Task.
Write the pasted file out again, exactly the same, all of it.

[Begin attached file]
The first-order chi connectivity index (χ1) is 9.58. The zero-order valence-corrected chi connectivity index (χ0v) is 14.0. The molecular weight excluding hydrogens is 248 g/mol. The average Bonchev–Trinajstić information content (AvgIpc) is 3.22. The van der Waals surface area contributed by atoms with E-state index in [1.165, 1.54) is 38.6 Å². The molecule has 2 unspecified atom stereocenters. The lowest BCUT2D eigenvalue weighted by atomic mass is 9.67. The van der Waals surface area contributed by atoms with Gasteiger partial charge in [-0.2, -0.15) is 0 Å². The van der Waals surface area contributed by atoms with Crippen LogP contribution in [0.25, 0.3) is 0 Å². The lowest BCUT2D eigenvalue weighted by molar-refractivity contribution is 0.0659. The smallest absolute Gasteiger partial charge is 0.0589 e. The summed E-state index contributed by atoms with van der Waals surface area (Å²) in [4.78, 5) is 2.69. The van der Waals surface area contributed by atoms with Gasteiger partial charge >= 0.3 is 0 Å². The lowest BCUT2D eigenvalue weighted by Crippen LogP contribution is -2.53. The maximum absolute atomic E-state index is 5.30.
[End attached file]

The first-order chi connectivity index (χ1) is 9.58. The zero-order valence-corrected chi connectivity index (χ0v) is 14.0. The molecular weight excluding hydrogens is 248 g/mol. The average Bonchev–Trinajstić information content (AvgIpc) is 3.22. The van der Waals surface area contributed by atoms with E-state index in [1.165, 1.54) is 38.6 Å². The molecule has 2 unspecified atom stereocenters. The lowest BCUT2D eigenvalue weighted by atomic mass is 9.67. The van der Waals surface area contributed by atoms with Gasteiger partial charge in [-0.2, -0.15) is 0 Å². The van der Waals surface area contributed by atoms with Crippen LogP contribution in [0.25, 0.3) is 0 Å². The lowest BCUT2D eigenvalue weighted by molar-refractivity contribution is 0.0659. The smallest absolute Gasteiger partial charge is 0.0589 e. The summed E-state index contributed by atoms with van der Waals surface area (Å²) in [4.78, 5) is 2.69. The van der Waals surface area contributed by atoms with Gasteiger partial charge >= 0.3 is 0 Å². The lowest BCUT2D eigenvalue weighted by Crippen LogP contribution is -2.53. The maximum absolute atomic E-state index is 5.30.